Eugene Schwartz’ 5 Levels of Awareness Explained In Plain English Part 3 [Copywriting Guides]

In the final part of this mini series on awareness levels (re: Eugene Schwartz), we’re looking at the hardest market of all – people who have zero awareness (that is; no awareness of you, what you’re selling, or that what you’re selling even exists).

If you’ve ever tried to explain to a prospect who you are, what you do, and why they need it, and all you get in response is a blank expression (or worse), that’s who I’m talking about.

Every ad, flyer, or cold call that produced a similar reaction are yet more examples. But there’s an elephant in the room. Suppose they were interested? And suppose, more than that, they had the exact problem you could fix? What could possibly have gone wrong!

So many things. We talk about clarity, but how do we know if we’re being clear? We talk about problems, but how do we know if the prospect recognises they have a problem? And we talk about solutions as though everyone on the planet understood them.

The elephant is the individual. We’re all (or mostly) so besotted with audiences that we often forget the individual. We want the best return on our money, effort, and time (aka shortcuts), so we focus on a one-to-many strategy and end up with none.

Sales people have a habit of talking so fast (without listening) that they ‘blind their audience with science’ (well, not so much science as hot air). And so it goes on.

That’s the real problem that every business who needs more business is trying to overcome.

The assumption is that attention equals awareness. Yet attention or awareness is useless without interest, and interest doesn’t happen unless whatever is being talked about is interesting to its audience.

Which is where we step in. What I’ve just written is an angle you can use to get the attention you need, and when you have it, increase awareness (because if there’s one thing you’re prospective clients all have in common, it’s the need to be aware of just what a decent copywriting service can do for them – they just don’t know it yet or you’d be hired, right?).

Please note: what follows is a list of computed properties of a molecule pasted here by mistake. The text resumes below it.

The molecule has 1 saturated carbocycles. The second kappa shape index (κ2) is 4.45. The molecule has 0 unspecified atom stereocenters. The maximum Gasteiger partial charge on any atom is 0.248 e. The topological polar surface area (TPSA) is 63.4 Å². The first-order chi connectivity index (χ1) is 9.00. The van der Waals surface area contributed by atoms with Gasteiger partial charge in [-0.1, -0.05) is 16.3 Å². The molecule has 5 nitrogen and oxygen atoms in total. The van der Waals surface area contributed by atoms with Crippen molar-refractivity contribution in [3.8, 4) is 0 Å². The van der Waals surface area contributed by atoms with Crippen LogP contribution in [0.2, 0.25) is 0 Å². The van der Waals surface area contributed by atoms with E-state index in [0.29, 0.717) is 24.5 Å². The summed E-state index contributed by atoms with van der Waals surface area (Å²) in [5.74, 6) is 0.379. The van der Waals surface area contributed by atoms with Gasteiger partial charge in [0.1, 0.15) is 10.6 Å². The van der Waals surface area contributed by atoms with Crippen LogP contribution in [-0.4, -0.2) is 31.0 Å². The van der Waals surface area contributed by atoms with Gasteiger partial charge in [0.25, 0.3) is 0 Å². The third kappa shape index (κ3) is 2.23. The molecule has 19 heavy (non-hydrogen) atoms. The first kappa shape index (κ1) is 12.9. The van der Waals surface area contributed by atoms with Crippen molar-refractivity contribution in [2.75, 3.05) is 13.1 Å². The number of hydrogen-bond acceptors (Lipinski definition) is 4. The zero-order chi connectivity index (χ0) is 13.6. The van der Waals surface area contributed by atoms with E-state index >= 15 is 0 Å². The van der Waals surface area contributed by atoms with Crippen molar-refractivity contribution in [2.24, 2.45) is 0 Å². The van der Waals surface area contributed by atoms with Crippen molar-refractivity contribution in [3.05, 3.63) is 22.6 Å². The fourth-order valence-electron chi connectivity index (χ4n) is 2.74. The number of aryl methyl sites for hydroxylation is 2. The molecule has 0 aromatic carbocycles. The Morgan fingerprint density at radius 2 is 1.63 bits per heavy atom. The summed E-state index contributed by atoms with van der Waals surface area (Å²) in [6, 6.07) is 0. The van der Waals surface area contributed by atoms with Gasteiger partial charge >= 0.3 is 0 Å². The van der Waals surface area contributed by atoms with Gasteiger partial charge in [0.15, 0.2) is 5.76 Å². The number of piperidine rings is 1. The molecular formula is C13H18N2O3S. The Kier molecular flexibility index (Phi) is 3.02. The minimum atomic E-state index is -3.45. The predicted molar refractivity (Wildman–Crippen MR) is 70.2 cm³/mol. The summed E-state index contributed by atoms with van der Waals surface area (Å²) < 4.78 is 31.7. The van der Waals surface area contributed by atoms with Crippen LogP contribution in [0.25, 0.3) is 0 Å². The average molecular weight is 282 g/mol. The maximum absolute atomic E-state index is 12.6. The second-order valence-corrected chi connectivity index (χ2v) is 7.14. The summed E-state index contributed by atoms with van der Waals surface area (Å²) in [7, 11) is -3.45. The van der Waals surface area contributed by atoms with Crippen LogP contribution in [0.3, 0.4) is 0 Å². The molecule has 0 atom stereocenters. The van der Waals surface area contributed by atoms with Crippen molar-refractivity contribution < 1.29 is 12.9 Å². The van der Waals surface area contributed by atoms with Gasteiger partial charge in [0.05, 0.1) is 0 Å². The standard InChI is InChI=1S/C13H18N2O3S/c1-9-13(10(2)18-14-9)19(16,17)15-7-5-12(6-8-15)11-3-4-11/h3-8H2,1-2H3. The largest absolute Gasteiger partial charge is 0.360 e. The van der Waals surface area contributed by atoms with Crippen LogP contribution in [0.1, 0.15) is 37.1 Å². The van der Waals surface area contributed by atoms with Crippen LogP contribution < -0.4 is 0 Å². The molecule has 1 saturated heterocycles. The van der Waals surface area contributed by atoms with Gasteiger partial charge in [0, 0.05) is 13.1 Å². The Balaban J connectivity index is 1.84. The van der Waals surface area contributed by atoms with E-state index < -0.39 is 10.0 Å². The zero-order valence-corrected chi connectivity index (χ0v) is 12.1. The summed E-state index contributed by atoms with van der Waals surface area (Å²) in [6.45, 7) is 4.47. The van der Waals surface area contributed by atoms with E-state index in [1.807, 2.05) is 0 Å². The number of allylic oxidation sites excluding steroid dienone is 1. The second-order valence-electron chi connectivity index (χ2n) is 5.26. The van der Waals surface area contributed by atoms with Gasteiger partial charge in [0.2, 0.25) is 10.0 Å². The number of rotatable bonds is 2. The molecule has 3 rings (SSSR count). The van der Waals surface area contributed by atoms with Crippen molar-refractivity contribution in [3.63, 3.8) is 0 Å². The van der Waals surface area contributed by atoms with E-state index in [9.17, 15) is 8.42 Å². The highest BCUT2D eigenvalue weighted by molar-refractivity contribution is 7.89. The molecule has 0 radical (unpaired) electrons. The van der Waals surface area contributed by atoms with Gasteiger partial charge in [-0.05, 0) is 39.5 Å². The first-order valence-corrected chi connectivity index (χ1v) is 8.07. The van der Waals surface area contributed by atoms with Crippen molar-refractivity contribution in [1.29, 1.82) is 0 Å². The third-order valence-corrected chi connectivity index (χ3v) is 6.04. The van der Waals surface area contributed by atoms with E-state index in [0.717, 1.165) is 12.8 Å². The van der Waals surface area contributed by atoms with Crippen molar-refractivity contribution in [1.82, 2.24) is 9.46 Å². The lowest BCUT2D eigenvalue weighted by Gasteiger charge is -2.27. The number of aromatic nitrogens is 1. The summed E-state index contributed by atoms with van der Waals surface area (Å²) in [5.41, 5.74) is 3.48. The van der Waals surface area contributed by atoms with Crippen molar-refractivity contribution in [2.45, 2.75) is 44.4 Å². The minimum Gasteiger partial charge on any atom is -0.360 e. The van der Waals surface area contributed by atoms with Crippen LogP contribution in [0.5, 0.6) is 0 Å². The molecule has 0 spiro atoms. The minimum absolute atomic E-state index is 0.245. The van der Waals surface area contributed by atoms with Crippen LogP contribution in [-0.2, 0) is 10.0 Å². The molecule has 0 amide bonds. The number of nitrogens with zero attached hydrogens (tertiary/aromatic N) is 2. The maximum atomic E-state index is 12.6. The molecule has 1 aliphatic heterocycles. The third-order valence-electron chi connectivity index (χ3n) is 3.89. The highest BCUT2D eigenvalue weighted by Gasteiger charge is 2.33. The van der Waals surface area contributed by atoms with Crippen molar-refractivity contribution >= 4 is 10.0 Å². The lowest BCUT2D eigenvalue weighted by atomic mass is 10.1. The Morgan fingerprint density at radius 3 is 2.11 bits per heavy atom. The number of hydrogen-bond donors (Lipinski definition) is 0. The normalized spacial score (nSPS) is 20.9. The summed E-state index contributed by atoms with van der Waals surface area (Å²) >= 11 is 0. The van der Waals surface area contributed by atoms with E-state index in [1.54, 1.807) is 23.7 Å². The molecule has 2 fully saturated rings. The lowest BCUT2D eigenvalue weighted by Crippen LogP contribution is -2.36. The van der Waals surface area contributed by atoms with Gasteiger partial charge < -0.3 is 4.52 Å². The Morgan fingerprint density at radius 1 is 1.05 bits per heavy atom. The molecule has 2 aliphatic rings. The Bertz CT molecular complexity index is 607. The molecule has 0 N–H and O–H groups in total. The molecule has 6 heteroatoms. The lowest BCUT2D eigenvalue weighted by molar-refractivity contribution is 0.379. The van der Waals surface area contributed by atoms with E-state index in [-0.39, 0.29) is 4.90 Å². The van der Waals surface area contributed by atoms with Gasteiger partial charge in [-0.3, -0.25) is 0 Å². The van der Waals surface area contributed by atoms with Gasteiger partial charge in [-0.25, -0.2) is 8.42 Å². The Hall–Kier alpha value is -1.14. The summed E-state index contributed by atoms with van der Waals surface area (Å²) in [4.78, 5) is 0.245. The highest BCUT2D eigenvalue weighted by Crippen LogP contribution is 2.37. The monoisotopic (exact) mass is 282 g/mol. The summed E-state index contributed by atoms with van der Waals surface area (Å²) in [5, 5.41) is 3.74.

One way of getting their attention (so you can follow up and help increase the desire for your services that their initial interest will start) is to write story based copy.

That means inventing (or finding) a story that aligns with their circumstances. How do we know if a story aligns? By researching WHO we’re writing too (yes, one person at a time).

If we get that story right (meaning, they read it and make contact with us), then (and only then) can we scale it by testing it on other prospects (one at a time). If we find more people responding, we can finally start to think in terms of an audience of more than one.

Get that right, and you’re all set to go.

PS. Schwartz’ wrote about 5 levels of awareness starting with the most unaware and ending with the most aware. The other 3 levels he called problem aware, solution aware, and product aware. The idea is that first we find the problem people have (aware or not), then we look for solutions (are they aware of any or not), and finally we discover if they have heard of any of those solutions. When all those levels have been ticked for a particular prospect, we no longer have to educate them. We just need a great offer and we’re done.


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